Leukemia and Lymphoma Advocacy Roundup

Leukemia and Lymphoma Support

Do you know why those marathon runners are wearing purple? Or how about the bright green wrist bands or glowing lanterns? Or the green and purple awareness ribbon you see on profile pics and car bumpers? Start here to get a handle on some of the key players and causes supporting blood cancer awareness and advocacy.

What Does The Leukemia and Lymphoma Society Do?


The Leukemia & Lymphoma Society (LLS) is the world’s largest voluntary health agency dedicated to finding cures for leukemia, lymphoma, myeloma and other blood cancers.

To date, LLS has invested more than $ 1 billion in research to advance therapies and save lives. LLS research grants have funded many of today’s most promising advances, including targeted therapies and immunotherapies.

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What is Team In Training?

A photo courtesy of The Leukemia & Lymphoma Society: Team In Training Event.

Whether you want a supercharged run, or even if walking is more your speed, you can help The Leukemia & Lymphoma Society with its one goal: a world without blood cancers.

Why an Endurance Charity Program? Endurance training programs prepare you for your event while raising money for a charity. You can find a program for a huge variety of causes, including cancer research, help for disabled veterans, education for disadvantaged groups and more.

The rewards are many. On one level, you get to help develop your own stamina, but you also get to attach your event to something bigger, to make your run count for more than you even thought possible.

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What is Light The Night Walk?

A photo courtesy of The Leukemia & Lymphoma Society: Light The Night Walk.

The Leukemia & Lymphoma Society lights up the night when the sun goes down each fall. With its food tents, community, and a bright show of unity, it's more than a charity walk.

Across North America, Light The Night Walk  inspires and illuminates. Uniting communities, families, and survivors, Light The Night honors those who have been touched by blood cancers, and keeps the light shining brightly on the importance of finding cures. During the Walk, people carry illuminated lanterns in three colors: survivors carry white lanterns; supporters carry red lanterns; and gold ones are carried by walkers who are walking in memory of loved ones lost to cancer.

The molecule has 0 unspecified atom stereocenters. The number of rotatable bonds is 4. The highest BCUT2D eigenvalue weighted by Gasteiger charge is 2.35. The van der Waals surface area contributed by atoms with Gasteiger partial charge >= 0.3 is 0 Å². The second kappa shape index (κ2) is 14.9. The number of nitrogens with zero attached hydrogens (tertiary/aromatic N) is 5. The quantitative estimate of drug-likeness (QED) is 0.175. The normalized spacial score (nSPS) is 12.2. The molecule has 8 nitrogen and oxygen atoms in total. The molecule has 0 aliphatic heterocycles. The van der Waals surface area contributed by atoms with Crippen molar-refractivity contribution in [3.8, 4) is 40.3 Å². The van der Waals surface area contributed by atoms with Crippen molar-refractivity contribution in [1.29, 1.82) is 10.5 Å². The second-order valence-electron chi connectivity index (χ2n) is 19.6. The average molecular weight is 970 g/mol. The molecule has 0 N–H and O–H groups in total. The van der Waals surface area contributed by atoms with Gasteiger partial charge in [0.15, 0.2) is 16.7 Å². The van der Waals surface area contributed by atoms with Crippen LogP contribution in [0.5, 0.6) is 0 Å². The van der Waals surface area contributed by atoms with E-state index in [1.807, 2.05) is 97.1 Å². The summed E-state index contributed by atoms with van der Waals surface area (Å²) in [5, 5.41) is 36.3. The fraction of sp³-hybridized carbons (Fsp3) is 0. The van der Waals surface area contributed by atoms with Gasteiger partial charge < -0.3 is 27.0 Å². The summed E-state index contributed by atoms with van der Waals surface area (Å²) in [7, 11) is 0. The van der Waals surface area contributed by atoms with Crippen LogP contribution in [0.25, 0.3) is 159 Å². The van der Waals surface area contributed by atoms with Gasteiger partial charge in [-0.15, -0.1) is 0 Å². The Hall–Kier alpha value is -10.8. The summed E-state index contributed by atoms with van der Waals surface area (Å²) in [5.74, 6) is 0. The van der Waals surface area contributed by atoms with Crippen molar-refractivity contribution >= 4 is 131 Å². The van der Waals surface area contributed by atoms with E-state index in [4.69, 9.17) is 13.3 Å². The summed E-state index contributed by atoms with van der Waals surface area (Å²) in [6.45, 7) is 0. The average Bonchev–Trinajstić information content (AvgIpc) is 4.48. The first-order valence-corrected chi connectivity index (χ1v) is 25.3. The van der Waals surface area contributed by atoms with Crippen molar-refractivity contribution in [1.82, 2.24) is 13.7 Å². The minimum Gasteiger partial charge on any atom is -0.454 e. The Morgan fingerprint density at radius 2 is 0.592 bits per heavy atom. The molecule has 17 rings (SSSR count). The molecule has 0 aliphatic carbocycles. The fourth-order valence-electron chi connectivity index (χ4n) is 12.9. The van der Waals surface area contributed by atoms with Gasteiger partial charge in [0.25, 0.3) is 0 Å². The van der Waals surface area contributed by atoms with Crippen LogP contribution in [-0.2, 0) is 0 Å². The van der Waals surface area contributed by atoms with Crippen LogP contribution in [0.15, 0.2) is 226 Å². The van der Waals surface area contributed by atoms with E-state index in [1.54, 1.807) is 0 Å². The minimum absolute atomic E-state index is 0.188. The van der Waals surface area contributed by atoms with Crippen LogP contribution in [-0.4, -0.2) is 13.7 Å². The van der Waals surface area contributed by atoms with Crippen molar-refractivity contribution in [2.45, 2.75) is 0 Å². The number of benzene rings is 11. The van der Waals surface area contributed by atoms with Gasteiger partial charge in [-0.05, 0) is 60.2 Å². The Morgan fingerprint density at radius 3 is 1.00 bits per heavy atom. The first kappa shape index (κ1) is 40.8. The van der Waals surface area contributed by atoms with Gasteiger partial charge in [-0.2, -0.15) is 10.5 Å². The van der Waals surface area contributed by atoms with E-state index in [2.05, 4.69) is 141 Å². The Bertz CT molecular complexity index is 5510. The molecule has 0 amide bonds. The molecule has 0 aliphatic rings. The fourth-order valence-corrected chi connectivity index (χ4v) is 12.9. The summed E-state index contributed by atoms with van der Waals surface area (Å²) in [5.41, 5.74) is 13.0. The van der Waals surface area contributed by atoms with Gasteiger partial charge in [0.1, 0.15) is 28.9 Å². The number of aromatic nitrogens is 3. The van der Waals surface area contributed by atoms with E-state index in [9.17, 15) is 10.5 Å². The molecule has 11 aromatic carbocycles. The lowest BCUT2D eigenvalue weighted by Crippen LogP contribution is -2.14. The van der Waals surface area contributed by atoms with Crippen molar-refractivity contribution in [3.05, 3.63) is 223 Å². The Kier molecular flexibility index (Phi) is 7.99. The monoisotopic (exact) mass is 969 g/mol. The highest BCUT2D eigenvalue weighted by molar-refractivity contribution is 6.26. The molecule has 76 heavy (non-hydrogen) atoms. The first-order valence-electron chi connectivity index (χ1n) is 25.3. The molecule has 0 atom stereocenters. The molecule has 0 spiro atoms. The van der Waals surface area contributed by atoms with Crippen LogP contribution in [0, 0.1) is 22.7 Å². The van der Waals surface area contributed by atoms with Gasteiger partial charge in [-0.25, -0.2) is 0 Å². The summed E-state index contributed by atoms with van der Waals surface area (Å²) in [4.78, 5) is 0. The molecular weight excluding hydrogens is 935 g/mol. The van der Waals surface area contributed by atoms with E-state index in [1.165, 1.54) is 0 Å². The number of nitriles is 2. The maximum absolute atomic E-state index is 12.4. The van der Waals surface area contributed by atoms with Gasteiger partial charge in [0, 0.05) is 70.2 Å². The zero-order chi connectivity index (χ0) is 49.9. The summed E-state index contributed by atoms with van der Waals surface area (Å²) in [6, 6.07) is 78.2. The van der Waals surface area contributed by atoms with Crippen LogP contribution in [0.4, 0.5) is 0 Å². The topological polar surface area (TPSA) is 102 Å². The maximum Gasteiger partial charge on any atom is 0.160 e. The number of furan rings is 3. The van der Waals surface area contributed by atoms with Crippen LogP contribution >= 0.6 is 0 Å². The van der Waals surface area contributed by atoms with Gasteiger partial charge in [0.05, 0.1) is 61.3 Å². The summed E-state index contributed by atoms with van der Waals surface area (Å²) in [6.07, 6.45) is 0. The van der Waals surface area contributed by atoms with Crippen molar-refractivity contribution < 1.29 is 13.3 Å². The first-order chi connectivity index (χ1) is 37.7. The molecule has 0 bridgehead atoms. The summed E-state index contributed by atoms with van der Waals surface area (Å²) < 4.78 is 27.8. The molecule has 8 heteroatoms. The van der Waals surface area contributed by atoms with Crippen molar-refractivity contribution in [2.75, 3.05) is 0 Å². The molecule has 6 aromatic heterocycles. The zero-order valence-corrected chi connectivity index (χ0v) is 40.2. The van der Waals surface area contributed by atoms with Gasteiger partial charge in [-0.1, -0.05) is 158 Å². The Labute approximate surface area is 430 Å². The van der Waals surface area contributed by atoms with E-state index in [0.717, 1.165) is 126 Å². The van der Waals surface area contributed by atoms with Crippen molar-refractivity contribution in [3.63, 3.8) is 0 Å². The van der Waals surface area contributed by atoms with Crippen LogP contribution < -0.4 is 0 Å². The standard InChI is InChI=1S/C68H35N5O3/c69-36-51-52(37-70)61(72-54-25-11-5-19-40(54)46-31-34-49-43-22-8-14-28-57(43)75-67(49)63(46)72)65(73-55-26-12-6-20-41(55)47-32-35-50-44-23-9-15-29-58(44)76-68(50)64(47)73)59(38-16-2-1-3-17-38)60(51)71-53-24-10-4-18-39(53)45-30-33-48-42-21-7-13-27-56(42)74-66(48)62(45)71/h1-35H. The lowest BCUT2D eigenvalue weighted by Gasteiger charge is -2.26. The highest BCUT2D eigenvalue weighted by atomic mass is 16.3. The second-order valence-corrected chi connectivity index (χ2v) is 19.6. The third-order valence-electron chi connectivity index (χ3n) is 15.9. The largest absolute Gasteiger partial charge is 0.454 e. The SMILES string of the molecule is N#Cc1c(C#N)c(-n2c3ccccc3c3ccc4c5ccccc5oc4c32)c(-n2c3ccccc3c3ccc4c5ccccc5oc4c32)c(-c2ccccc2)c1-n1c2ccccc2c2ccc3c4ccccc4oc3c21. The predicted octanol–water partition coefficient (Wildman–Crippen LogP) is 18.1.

Have you registered for your local walk? To learn more about how you can participate, visit The Leukemia & Lymphoma Society’s Light The Night at http://www.lightthenight.org..

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Bone Marrow Donors Save Lives

Glow Wellness/Glow/Getty Images

Don’t believe the myths. Something you’ve got could save a person in ways doctors and modern medicines, alone, cannot.

Every four minutes in the United States someone is diagnosed with a blood cancer like leukemia or lymphoma. For thousands of them, blood and bone marrow stem cell transplants can be a second chance at life. Here, two big misconceptions about being a donor are examined.

Myth 1: Individual Donors Don’t Really Make a Difference

Fact: Your willingness to become a donor gives people hope for life. A transplant may be someone’s only hope for a cure. Your help does matter, and you could be the perfect match. Close relatives, especially brothers and sisters, are more likely than unrelated people to match, but most people do not have a match in their family.

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